4 Jul 2018

Why children lie and how to deal with it: Psychologist Penny van Burgen

From Afternoons, 1:19 pm on 4 July 2018

Most people lie, but we teach our children that lying isn't good. Psychologist Penny Van Bergen explains all about how children's lies are really a good thing, and how best to handle it.

Did you draw on the wall?

Did you draw on the wall? Photo: Pixabay

A senior lecturer in educational psychology at Macquarie Univeristy, Dr Van Bergen has co-authored a new article looking at the why kids lie and whether it's normal.

Most people lie. Whether to get out of an unpleasant task, or to save someone embarrassment, to the bigger, more concerning stuff. 

But most of us teach our children that lying isn't good, so when you start catching them in lies, (and let's be honest, it's pretty easy to) should you be worried?

She says lying usually starts between maybe two-and-half and four years of age.

"There's this thing called theory of mind that children develop at around age three ... it's that awareness that other people will have different beliefs and emotions and desires to each other.

"Before that age children actually think that whatever's in their mind, they think that's what everybody else thinks as well."

She says it's actually a really great thing for kids.

"It underpins things like empathy and cooperation, so when young children start to lie we can actually see it as a developmental milestone."

That ability and understanding continues to develop along with their moral compass, she says.

"They become better at keeping track of the details that they need to maintain in their mind and remembering those details as they go, but they also change the way in which they lie.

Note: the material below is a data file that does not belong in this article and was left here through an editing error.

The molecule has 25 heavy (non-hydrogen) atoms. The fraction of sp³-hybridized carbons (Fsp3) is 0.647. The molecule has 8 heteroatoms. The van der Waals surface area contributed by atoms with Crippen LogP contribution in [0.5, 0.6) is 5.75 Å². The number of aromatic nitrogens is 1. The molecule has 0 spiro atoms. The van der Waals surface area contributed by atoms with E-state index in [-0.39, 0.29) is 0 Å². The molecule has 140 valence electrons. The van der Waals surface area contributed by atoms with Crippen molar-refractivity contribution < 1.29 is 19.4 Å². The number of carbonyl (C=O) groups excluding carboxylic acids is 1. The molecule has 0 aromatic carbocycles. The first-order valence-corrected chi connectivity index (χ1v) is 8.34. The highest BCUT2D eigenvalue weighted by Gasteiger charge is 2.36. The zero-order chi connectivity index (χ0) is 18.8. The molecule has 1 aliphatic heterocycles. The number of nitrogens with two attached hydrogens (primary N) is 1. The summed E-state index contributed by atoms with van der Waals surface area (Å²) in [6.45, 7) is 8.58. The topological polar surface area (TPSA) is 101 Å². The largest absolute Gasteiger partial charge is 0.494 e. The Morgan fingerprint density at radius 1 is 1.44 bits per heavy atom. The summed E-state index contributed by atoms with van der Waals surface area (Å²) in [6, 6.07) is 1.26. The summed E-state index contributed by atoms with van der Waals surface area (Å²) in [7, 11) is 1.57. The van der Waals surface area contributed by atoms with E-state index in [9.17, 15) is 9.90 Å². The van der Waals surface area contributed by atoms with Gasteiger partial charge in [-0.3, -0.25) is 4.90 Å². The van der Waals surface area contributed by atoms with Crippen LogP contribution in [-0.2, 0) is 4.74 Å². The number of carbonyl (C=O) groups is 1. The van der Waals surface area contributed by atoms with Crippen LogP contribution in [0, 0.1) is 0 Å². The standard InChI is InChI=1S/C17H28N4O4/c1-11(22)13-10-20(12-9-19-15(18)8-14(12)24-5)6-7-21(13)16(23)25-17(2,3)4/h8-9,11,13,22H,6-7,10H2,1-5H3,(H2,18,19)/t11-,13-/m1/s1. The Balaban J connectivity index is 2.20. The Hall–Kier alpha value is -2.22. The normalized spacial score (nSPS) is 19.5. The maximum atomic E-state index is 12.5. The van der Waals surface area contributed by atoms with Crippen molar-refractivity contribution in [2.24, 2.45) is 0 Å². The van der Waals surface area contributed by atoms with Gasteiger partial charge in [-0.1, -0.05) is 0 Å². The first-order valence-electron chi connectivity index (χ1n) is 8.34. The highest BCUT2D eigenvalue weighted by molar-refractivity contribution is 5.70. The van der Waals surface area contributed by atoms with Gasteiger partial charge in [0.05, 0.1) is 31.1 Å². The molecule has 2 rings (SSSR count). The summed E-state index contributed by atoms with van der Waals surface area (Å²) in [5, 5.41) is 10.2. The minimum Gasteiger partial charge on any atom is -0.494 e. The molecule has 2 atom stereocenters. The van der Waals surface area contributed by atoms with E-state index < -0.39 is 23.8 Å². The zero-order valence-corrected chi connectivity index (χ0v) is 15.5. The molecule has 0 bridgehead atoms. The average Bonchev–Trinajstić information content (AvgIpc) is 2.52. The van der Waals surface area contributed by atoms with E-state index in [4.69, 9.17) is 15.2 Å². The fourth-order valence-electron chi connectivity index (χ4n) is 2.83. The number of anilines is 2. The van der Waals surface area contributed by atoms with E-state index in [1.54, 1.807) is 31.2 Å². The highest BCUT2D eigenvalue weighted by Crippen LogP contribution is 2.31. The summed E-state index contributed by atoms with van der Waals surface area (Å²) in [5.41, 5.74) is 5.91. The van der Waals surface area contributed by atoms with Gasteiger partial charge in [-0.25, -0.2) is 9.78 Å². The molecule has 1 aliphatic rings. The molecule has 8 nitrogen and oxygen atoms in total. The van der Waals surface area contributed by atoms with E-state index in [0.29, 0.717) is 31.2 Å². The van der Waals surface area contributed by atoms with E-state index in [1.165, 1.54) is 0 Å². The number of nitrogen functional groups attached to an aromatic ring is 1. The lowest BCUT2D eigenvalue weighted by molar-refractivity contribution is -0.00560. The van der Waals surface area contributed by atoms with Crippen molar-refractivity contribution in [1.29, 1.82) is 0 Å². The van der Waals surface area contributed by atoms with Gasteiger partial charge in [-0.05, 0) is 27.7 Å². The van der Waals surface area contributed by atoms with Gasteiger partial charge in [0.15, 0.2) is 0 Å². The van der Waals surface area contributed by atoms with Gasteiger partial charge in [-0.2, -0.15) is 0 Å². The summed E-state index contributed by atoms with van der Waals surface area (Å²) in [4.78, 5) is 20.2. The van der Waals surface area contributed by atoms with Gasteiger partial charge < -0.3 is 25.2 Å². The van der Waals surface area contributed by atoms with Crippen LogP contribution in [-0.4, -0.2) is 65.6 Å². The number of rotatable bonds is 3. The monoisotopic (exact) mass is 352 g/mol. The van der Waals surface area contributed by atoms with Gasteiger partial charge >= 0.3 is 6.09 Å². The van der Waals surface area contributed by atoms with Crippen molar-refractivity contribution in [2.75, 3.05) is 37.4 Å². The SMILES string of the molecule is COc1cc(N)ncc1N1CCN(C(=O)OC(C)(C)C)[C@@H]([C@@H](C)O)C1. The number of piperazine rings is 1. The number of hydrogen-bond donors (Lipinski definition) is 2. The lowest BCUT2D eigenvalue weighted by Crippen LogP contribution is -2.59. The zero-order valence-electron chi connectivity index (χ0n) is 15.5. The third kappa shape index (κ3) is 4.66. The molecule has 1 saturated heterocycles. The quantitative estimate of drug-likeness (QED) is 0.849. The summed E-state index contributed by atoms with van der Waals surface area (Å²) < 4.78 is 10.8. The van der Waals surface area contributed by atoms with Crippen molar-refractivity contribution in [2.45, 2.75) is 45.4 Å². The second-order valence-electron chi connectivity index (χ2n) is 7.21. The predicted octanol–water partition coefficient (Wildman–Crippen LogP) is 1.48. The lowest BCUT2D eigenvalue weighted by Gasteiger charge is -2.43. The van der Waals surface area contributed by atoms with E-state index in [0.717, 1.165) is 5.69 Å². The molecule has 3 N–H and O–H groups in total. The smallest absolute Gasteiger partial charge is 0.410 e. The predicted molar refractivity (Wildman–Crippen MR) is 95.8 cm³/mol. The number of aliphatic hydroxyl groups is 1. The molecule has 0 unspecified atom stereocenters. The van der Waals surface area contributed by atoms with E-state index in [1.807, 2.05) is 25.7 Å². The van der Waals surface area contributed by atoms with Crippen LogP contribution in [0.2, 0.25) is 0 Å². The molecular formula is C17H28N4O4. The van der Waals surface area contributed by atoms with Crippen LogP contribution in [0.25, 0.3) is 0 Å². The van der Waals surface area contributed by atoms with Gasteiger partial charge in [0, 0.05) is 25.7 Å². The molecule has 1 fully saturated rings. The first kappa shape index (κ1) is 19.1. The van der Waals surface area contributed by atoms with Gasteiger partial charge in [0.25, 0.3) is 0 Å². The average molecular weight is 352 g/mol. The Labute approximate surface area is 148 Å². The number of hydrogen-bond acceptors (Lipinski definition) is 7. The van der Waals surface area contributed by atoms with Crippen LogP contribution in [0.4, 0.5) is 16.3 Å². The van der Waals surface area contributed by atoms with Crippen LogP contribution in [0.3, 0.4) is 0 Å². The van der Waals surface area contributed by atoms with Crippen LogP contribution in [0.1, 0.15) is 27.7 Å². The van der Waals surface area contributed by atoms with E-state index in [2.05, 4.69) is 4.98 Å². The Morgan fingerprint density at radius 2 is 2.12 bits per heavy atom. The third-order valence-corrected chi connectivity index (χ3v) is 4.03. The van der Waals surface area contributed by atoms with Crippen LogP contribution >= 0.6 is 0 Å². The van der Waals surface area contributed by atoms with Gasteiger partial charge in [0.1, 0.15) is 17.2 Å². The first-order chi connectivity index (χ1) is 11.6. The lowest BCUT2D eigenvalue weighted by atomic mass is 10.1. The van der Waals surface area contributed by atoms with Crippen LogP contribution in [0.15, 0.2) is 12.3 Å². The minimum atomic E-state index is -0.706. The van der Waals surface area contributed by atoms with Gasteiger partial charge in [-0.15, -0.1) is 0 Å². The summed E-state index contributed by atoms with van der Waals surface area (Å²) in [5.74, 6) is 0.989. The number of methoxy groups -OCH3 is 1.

"As children get older they start to distinguish between different kinds of lies so they start to see white lies as being OK, but lies to harm somebody or to hurt somebody is not OK.

"As they move to adolescence they see information that's personal and about themselves as sort of being their own information, and so it's more OK to lie about that information,

"Things like friends, alcohol and drug use, so things that they think can be personal to them."

She says it's important for parents, teachers and caregivers to think about how they react to discovering children in a lie, as swift punishment can often have the opposite of its intended effect.

"If you're very, very hard on somebody for doing the wrong thing including lying, actually children who experience that kind of discipline actually turn out to be better liars.

"Use appropriate reprimands, appropriate dialogue when somebody's doing the wrong thing:

"To talk about what's happening, why it's not okay and where we should go from here as opposed to very swift and harsh punishment."

It is also important to be aware of the reasons for the lying. While usually it is harmless, it can be a sign of something more concerning, she says.

"If you're worried that it's becoming clustered with other antisocial behaviours then it's worth talking to a GP or a psychologist, but for the most part it's developmentally normal.

"Ditto if the lying might be masking something else that's happening, so if the child is starting to feel ashamed that they're feeling anxious about something … or if they're being bullied they may lie to cover that up."

She also noted that it was important to be aware of the truth, which is so well known for being stranger than fiction.

"There are those times when the child is telling the truth, even if you think they're not."